Fasting lowers your metabolic rate because your body goes into starvation/conservation mode. Eating not only causes blood to rush to the belly, but the process of digestion consumes a huge amount of O2 and produces a large amount of heat. That's why you can 'warm up' by eating.

Metabolic rate = Heat production in J/s (Watts)
O2 consumption rate = Litres of O2 consumed per minute
These are closely related; if you know which fuels are being burned (i.e. fat/protein/carbs) you can calculate the metabolic rate given the O2 consumption rate.

Years ago I did an experiment where I fasted for ages and graphed my statics every few hours, to figure out how long you should fast for:
http://www.geocities.com/efattah/fasting_apnea.html


Eric Fattah
BC, Canada
 

unirdna

tropical wuss
Sep 16, 2002
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Eric,

Neat experient. I might have to try this sometime. But for now, [looking at your results] I will gladly sacrifice 40 seconds for 16 less hours of starvation.

Ted
 

thin_air

Alphabet
Sep 15, 2001
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the trick i want to learn is how not to eat for 30 hours...:head

the time between breakfast and lunch is enough to get my stomach grumbling:eek:

but seriously, i use to do progressive deep muscle relaxation and that lowered my HR significantly (about 20bpm) once relaxed i could keep my HR low for a few minutes before:
1. my stomach decided to speak up (needs feeding every few hours)
2. i got bored
3. i remebered something i had to do for homework (if it is something major the heartrate jumps up incredibly high)

i havent done it in a while, i got kind of boring...
 

DeepThought

Freediving Sloth
Sep 8, 2002
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efattah:
Your heart always beats at the correct rate (otherwise you would need a pacemaker). It parallels your oxygen needs. If your metabolic rates goes up, your heart rate goes up. If your metabolic rate goes down, your heart rate goes down.
I don't know the REAL answer to that, but I think that the metabolism CAN be manipulated to some point BY the heartrate, and not only the other way around.
It's true that the heart is the "servant" in that matter, but if less supplies come to the tissues, the metabolic rate of the tissues should slow down by my sense.
I know that my heart is susceptible to changes at some extent:
If I stare at a clock my heart sometimes syncronizes with the seconds, against my will, especially if it means that the rate will increase.
It can be a problem measuring pulse. :hmm
I don't think that my metabolism increases when I measure pulse with a clock. :)
And I think that you can take that scenario as a fact, since my resting heart-rate is pretty low 50 or so (I'm a good "rester":)).

About slowing down the heart rate, well, relaxing ofcourse is the major modifier. About consciously slowing it down, I can't say that I'm sure I'm managing to do it since I don't have an AKG to record my attempts, but I do try sometimes, and sometimes with the feeling of success.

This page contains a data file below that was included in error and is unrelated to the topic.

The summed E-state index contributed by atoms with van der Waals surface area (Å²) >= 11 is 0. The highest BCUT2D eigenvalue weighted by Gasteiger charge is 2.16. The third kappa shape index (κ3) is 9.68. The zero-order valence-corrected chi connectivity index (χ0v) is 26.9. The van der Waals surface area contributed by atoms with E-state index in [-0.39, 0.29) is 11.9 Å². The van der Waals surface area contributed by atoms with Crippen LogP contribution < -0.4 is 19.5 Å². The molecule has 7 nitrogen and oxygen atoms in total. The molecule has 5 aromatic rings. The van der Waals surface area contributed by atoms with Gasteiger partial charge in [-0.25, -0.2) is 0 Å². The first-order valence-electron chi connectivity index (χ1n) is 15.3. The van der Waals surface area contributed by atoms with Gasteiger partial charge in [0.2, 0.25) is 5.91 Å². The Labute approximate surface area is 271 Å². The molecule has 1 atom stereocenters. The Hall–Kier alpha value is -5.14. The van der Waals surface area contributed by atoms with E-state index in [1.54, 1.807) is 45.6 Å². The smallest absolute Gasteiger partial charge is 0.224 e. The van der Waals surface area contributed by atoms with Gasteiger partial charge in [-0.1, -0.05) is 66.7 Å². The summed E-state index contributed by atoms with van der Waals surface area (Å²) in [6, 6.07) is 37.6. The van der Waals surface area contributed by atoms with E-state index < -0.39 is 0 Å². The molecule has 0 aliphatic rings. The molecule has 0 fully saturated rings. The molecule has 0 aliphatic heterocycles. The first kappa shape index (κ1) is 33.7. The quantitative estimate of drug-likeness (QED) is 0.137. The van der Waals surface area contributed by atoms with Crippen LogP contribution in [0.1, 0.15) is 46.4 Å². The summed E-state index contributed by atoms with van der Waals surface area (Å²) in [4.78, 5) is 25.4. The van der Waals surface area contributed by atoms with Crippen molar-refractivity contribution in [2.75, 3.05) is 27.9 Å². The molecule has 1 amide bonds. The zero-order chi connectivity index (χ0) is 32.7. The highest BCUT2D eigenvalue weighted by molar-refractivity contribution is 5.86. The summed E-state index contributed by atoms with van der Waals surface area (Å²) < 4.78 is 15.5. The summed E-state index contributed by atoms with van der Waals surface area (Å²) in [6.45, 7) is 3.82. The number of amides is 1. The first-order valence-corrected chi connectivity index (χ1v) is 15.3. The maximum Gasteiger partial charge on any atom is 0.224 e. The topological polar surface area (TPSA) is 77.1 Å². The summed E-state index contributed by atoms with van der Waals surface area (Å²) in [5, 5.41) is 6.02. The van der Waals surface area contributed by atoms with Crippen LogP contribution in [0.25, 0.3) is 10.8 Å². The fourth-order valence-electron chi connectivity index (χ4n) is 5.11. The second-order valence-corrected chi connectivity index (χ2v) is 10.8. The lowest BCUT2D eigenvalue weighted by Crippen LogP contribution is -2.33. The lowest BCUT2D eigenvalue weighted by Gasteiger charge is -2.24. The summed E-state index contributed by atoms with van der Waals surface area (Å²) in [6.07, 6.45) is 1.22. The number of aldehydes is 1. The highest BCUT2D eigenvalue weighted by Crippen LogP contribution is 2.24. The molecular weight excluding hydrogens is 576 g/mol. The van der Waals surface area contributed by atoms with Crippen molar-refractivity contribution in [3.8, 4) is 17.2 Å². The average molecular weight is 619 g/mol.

I can't even describe what I'm doing in these tries, since it's more intuition guided then sense, it's like putting your hand in a dark closed box, not getting any sences back, but still managing to pull some levers or press some buttons. :confused:

I'm curious if a serious reseach on that was ever made.
I don't rule out the possibility of some one gaining some control on the autonomous nervous system... nerves in our brain are rerouting every second we are alive, with some good practice in the right direction, who knows.

Good luck doing it. :)
 

DeepThought

Freediving Sloth
Sep 8, 2002
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thin_air:
but seriously, i use to do progressive deep muscle relaxation and that lowered my HR significantly (about 20bpm)
Say, what progressive deep muscle relaxation?
In one of my army courses I was tought a muscle relaxation technique called "Johnson" or "Jackobson" or "Jackson" or (well you get the point), in which you lay down on the floor with eyes shut, quench every muscle in your body at a time for a few seconds starting from legs to face, then quench them all the same time, and then just enjoy the relaxing "buzz" and feel free to fall a zzz while the trainer (usally a very fit girl) continue to describe you some deserted island or some other tranquile fantasy...

And then you are being waken up and discover where you really are. :(:waterwork:(

-Anyway, is that the same technique?
I never tried checking my pusle after doing that...
 

thin_air

Alphabet
Sep 15, 2001
404
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yes, it is the same technique (except i use the radio instead of a girl telling me of a very nice place to be...) and at the end i dont clench all of the muscles

as for how long you hold the muscle contractions, i started at about 5-6seconds and near the end i was holding them for 10 seconds...

can i ask why you were doing this in the army>?
 

narked

New Member
Jul 10, 2002